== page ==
Laem Chabang is the largest port in all of Thailand. It sees a huge influx of cargo and cruise traffic each year. The terminal is equipped with standard amenities for travelers, like souvenirs for purchase, a currency exchange area, a help desk, and snacks and drinks before you start your journey to Bangkok from the port. Because getting to Bangkok requires thoughtful transportation booked in advance, it’s good to go in with a game plan when you arrive at the port.
When your Bangkok cruise ship docks in Laem Chabang, your main options for exploring Bangkok are a shuttle service to local malls, taking a taxi, or heading off on a shore excursion. Excursions can be booked as part of Bangkok cruise packages, which take care of your transportation needs. It takes a long car ride, a little less than two hours, to get from the port into Bangkok. Booking transportation into Bangkok before you arrive is recommended because there are a limited number of taxis available.
Bangkok has some of the best shopping in Thailand, from the colorful Chatuchak Weekend Market, the largest market in Thailand, to the MBK Center which has over 2,000 stores and restaurants within the complex. The energy and bustle of the markets in Thailand mean even making purchases for snacks, fruits, or vegetables have an undeniable excitement. Harbour Mall is also only a 15-minute taxi ride away from the Laem Chabang cruise port.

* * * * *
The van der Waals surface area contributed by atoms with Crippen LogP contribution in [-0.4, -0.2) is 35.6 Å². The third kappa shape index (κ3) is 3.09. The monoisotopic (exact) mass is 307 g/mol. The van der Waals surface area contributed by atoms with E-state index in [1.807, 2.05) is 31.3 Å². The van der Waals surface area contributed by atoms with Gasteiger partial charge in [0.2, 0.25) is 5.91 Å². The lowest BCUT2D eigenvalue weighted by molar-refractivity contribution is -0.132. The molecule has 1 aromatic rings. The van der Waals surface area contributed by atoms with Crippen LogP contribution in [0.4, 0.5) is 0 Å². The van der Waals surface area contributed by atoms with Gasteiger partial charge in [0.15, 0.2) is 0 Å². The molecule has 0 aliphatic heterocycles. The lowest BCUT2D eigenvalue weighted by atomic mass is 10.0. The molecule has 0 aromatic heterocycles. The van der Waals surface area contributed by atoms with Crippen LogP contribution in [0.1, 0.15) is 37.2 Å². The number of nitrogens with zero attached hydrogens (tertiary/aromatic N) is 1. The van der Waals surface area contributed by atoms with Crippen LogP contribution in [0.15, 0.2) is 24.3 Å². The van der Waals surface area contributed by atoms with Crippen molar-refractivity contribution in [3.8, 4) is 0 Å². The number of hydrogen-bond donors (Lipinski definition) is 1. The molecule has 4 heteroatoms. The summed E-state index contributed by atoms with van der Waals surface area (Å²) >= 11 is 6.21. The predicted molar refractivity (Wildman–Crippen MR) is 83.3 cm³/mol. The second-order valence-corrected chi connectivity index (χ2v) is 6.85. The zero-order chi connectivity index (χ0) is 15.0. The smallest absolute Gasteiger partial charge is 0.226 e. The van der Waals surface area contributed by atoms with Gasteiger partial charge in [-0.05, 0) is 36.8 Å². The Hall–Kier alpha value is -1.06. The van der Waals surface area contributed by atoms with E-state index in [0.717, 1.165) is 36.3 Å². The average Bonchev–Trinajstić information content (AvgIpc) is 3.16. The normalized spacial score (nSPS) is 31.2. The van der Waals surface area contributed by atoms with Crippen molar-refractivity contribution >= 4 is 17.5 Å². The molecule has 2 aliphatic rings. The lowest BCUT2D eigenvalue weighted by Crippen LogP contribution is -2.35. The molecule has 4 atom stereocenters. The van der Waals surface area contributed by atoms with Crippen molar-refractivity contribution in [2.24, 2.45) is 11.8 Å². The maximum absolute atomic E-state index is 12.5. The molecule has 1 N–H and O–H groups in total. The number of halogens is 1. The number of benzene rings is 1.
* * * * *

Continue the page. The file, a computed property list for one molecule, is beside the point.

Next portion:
The official currency of Thailand is the baht, which come in different denominations. For example, there are 1, 5, 10, 20, and 100 baht notes. There are also satang coins, but these are gradually being phased out. U.S. dollars are infrequently accepted while you’re traveling on a cruise to Bangkok. It’s recommended you carry some cash, and plan ahead when exchanging your currency because all ATMs here come with a hefty fee. Tipping isn’t part of the daily life in Thailand, but rounding up to the nearest baht for good service is recommended. Leaving a 10-15% tip in upscale restaurants is very helpful and polite for service industry workers.